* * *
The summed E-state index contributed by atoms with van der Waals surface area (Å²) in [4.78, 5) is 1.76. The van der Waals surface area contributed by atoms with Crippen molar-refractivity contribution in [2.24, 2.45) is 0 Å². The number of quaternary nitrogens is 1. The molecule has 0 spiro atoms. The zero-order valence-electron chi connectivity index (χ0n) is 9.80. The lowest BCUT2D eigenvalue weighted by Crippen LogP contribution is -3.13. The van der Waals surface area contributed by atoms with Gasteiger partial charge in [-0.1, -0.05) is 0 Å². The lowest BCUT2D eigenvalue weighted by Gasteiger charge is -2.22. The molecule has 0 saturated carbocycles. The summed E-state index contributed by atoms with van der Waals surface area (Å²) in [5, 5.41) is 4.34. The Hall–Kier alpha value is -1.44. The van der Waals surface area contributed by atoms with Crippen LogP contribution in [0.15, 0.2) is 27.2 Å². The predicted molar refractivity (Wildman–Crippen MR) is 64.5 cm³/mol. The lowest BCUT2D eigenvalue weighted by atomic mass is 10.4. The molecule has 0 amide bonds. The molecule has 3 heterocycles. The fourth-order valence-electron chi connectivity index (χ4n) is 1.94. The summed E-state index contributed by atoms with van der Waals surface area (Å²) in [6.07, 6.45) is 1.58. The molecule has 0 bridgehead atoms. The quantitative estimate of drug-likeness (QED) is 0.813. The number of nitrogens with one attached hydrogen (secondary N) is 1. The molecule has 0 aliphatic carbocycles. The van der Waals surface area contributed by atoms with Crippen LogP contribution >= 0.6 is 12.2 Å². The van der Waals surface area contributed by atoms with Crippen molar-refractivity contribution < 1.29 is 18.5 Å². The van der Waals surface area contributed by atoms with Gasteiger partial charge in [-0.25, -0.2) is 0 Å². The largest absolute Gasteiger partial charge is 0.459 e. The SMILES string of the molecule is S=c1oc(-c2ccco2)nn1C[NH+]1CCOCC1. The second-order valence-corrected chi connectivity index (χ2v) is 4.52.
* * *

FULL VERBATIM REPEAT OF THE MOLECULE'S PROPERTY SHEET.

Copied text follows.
The summed E-state index contributed by atoms with van der Waals surface area (Å²) in [4.78, 5) is 1.76. The van der Waals surface area contributed by atoms with Crippen molar-refractivity contribution in [2.24, 2.45) is 0 Å². The number of quaternary nitrogens is 1. The molecule has 0 spiro atoms. The zero-order valence-electron chi connectivity index (χ0n) is 9.80. The lowest BCUT2D eigenvalue weighted by Crippen LogP contribution is -3.13. The van der Waals surface area contributed by atoms with Gasteiger partial charge in [-0.1, -0.05) is 0 Å². The lowest BCUT2D eigenvalue weighted by Gasteiger charge is -2.22. The molecule has 0 saturated carbocycles. The summed E-state index contributed by atoms with van der Waals surface area (Å²) in [5, 5.41) is 4.34. The Hall–Kier alpha value is -1.44. The van der Waals surface area contributed by atoms with Crippen LogP contribution in [0.15, 0.2) is 27.2 Å². The predicted molar refractivity (Wildman–Crippen MR) is 64.5 cm³/mol. The lowest BCUT2D eigenvalue weighted by atomic mass is 10.4. The molecule has 0 amide bonds. The molecule has 3 heterocycles. The fourth-order valence-electron chi connectivity index (χ4n) is 1.94. The summed E-state index contributed by atoms with van der Waals surface area (Å²) in [6.07, 6.45) is 1.58. The molecule has 0 bridgehead atoms. The quantitative estimate of drug-likeness (QED) is 0.813. The number of nitrogens with one attached hydrogen (secondary N) is 1. The molecule has 0 aliphatic carbocycles. The van der Waals surface area contributed by atoms with Crippen LogP contribution >= 0.6 is 12.2 Å². The van der Waals surface area contributed by atoms with Crippen molar-refractivity contribution < 1.29 is 18.5 Å². The van der Waals surface area contributed by atoms with Gasteiger partial charge in [-0.25, -0.2) is 0 Å². The largest absolute Gasteiger partial charge is 0.459 e. The SMILES string of the molecule is S=c1oc(-c2ccco2)nn1C[NH+]1CCOCC1. The second-order valence-corrected chi connectivity index (χ2v) is 4.52.